BY FINUALA DOWLING
It’s because it’s not enough to say, ‘I love you… miss you … fear death … wonder why I’m here… feel strange… cry sometimes… doubt reality’ that we need poets of Michael Symmons Roberts’ exceptional eloquence. As his poem ‘In Babylon’ suggests, most of us have forgotten how to sing: ‘All they do is jabber now… our harps grew out of reach.’
In an era in which much poetry is composed by the tin-eared, favouring clichés, unedited blurts and facile carriage returns, Symmons Roberts reaches up to unhook a forgotten harp from its willow frond. His Forward and Costa award-winning Drysalter stands out as a virtuoso collection, combining consolation, craft and muscular imagination with a rare musicality.
Much has been made of the sheer feat of Symmons Roberts’ sixth collection — 150 poems, each one (well, there’s one, deeply-buried, exception) 15 lines in length — and of the clever play on ‘psalter’ in the title. But while the design is impressive, it is also risky.
Drysalter is a long collection which initially gives the impression both of containing too much and of being too contained. In a BBC4 interview with Mark Lawson, Symmons Roberts admitted that after a while, ‘I kind of knew what a Drysalter poem would feel like, what it would sound like’.
The risk is that the reader, having grasped the 15-line length restriction (though with varied stanza patterns), the poet’s drive to match the Bible’s psalm-count, and the rhythmic and tonal patterning that marks the collection, will share the quoted prescience, and put the book down.
This would be a mistake. As with famous sonnet cycles and sequences, the display of bravura ultimately proves necessary. The whole exertion of the exercise pushes the poet to the limit of his powers. As the collection expands, it develops a geography that one inhabits.
Poems in Drysalter start up conversations with one another and with the reader. The invitation to participate is hard to resist. ‘Lachrima Negativa’, for example, which begins ‘Someone told me not to cry’, not only answers my implied question about that which is ‘dry’ in this psalter, but also makes ‘Portrait of the Psalmist as a Man in Tears’ all the more affecting.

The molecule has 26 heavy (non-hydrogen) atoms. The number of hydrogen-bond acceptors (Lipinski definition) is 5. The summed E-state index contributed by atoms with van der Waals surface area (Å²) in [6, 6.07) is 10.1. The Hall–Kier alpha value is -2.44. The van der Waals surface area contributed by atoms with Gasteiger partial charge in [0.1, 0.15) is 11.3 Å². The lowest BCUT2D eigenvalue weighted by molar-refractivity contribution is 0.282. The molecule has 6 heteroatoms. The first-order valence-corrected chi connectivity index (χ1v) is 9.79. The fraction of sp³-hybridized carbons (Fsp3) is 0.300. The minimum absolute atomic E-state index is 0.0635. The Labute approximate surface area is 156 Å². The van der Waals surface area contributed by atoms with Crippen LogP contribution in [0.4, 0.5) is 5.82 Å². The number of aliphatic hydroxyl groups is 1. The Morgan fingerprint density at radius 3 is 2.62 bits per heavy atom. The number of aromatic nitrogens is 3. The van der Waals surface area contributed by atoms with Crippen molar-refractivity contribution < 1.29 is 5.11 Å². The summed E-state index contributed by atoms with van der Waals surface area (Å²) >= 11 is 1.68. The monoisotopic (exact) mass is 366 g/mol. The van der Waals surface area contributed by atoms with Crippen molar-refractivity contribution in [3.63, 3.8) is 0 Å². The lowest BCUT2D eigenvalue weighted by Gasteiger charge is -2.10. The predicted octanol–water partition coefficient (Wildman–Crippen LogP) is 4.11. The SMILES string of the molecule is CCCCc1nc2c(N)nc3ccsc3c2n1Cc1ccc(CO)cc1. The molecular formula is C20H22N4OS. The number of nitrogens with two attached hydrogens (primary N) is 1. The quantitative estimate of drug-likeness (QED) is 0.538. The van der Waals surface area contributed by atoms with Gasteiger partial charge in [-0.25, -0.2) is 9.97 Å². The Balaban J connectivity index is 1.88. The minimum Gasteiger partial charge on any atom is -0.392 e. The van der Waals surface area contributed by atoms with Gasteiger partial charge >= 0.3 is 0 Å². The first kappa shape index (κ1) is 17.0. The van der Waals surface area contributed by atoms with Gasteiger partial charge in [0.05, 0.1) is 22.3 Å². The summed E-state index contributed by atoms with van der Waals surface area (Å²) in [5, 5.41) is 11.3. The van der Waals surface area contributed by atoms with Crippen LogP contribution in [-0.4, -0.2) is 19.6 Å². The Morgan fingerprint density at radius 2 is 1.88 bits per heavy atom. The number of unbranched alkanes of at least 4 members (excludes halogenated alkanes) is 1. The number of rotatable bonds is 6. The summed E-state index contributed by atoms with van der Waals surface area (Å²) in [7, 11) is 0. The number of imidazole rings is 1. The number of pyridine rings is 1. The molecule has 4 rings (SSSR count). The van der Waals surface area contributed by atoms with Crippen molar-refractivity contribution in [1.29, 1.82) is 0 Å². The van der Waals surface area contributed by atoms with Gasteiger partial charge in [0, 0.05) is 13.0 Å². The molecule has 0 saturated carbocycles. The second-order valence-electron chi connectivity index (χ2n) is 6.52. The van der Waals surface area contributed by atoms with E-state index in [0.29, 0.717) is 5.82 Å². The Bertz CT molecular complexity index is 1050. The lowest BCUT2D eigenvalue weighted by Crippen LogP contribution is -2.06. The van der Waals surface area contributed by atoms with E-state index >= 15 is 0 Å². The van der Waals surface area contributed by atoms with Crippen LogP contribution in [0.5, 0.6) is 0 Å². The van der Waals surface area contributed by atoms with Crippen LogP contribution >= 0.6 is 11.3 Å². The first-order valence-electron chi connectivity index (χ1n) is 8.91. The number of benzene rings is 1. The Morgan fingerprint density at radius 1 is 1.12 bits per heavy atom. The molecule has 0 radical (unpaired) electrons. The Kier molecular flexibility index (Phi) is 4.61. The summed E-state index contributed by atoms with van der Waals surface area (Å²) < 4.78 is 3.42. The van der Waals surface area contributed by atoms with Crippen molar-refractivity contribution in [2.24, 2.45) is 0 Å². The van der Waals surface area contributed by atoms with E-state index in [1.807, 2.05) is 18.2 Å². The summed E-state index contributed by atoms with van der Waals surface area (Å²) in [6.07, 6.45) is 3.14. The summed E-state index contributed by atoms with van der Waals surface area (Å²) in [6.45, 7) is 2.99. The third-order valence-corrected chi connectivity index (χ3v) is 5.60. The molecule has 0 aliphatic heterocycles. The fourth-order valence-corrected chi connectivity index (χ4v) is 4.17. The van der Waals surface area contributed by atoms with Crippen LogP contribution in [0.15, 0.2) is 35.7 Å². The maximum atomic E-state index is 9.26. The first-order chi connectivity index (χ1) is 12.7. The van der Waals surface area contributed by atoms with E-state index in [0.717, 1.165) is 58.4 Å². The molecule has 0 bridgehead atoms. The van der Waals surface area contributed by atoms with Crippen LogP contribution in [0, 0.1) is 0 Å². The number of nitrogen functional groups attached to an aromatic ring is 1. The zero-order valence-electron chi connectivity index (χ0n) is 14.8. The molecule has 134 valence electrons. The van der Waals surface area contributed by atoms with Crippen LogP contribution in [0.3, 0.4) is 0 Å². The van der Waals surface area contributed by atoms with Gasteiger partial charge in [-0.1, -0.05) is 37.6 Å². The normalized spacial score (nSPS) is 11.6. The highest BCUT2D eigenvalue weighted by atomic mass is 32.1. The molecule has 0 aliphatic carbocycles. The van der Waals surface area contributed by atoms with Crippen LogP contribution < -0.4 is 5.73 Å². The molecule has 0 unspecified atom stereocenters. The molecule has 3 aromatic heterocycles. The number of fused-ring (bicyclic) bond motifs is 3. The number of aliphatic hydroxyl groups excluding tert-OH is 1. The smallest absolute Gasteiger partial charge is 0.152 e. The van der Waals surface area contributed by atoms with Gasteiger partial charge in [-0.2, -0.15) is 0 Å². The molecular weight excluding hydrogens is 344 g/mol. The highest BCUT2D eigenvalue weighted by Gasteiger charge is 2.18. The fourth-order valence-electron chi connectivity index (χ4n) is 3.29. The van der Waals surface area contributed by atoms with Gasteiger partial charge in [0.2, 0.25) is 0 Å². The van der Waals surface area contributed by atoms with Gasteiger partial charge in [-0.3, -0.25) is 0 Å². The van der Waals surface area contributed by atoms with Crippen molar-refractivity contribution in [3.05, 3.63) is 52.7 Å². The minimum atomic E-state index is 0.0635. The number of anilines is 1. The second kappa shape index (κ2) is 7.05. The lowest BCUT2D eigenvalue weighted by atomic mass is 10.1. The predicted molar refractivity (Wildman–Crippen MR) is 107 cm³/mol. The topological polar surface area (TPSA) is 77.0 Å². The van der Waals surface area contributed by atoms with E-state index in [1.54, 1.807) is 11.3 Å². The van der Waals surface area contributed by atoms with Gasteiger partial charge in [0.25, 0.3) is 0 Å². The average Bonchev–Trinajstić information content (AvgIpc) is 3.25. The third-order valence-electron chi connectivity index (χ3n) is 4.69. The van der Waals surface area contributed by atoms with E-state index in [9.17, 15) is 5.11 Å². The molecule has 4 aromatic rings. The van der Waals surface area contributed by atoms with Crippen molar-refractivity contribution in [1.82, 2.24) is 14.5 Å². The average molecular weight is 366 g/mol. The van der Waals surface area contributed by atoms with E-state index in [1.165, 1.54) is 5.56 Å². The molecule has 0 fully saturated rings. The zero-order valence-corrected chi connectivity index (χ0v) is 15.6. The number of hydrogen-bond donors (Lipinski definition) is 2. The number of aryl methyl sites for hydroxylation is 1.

When you write an admiring book review, you have to have a sense of who you’re recommending the book to. I do not think my Bradfordian great-grandfather Mollin, who actually described himself as a ‘drysalter’ (an importer of chemicals, salts and dyes) would have understood many of these poems. It’s testimony to Roberts’ extraordinary bending of the planes of time, his easy passage between the real and the unreal, that I even consider the long-dead among his target market.
Like the great metaphysical poets, Symmons Roberts writes with conceptual flourish. Almost every poem casts aside readymade thoughts and ponders the alternatives. ‘What gives the real such precedence?’ he asks in ‘Night Freight’, and then goes on, in a series of nighttime poems, to present an argument for the transcendent. Perhaps the night train is
Lit not so that she can see to clip our tickets,
nor so we can read the news, but lit
to make of us and it an eel-shared full